URBANA, Ill. — For more than 140 years, coal mining communities in 72 Illinois counties have helped to power the state. As Illinois pursues energy transitions, coal power plants have downsized and closed, leaving mines abandoned and communities without avenues to replace lost tax revenue and jobs.

Abandoned mines also leave behind piles of coarse and fine coal refuse, air and water quality problems, and the potential for collapsing mines to create surface hazards. Federal and state programs can help impacted communities deal with abandoned mining areas in ways that protect the environment, keep people safe, and turn potential hazards into assets, such as solar arrays or sports complexes.

In a session at 11 a.m. CT on Oct. 21, state environmental partners will discuss the history and importance of Illinois’ Abandoned Mine Land (AML) program and the potential for new federal funding that could bring $1.2 billion to Illinois over 15 years for mine reclamation projects. Presenters will also share tools, resources, and ideas for funding and retraining programs for displaced coal industry workers. University of Illinois Extension hosts this free event in partnership with Illinois Prairie Rivers Network and the Just Transition Fund.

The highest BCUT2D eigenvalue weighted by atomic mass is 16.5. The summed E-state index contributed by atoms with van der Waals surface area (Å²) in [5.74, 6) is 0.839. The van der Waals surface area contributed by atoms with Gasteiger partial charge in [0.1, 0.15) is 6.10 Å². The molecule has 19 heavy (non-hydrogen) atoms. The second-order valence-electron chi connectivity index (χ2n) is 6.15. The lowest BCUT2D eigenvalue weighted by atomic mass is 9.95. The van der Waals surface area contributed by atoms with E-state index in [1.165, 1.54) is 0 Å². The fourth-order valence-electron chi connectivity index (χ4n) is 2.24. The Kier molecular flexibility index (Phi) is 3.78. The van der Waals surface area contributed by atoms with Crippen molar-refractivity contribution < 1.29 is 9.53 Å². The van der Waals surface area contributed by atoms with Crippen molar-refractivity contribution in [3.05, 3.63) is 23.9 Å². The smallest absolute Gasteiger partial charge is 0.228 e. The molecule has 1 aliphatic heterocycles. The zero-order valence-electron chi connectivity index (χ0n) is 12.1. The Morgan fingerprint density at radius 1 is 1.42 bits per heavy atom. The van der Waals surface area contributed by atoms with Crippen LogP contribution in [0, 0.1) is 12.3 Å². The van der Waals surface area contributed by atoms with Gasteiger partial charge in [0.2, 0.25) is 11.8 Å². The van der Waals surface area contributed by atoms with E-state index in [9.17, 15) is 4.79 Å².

Register online at go.illinois.edu/MineReclamation.

If you need a reasonable accommodation to participate, please contact Nancy Ouedraogo at esarey@illinois.edu. Early requests are strongly encouraged to allow sufficient time to meet access needs.

Presenters include:

SOURCE: Lisa Merrifield, Community and Economic Development Specialist, University of Illinois Extension

SOURCE: Amanda Pankau, Energy Campaign Coordinator, Illinois Prairie Rivers Network

WRITER: Erin Wunderlich, Writer, University of Illinois Extension

ABOUT EXTENSION: Illinois Extension leads public outreach for University of Illinois by translating research into action plans that allow Illinois families, businesses, and community leaders to solve problems, make informed decisions, and adapt to changes and opportunities.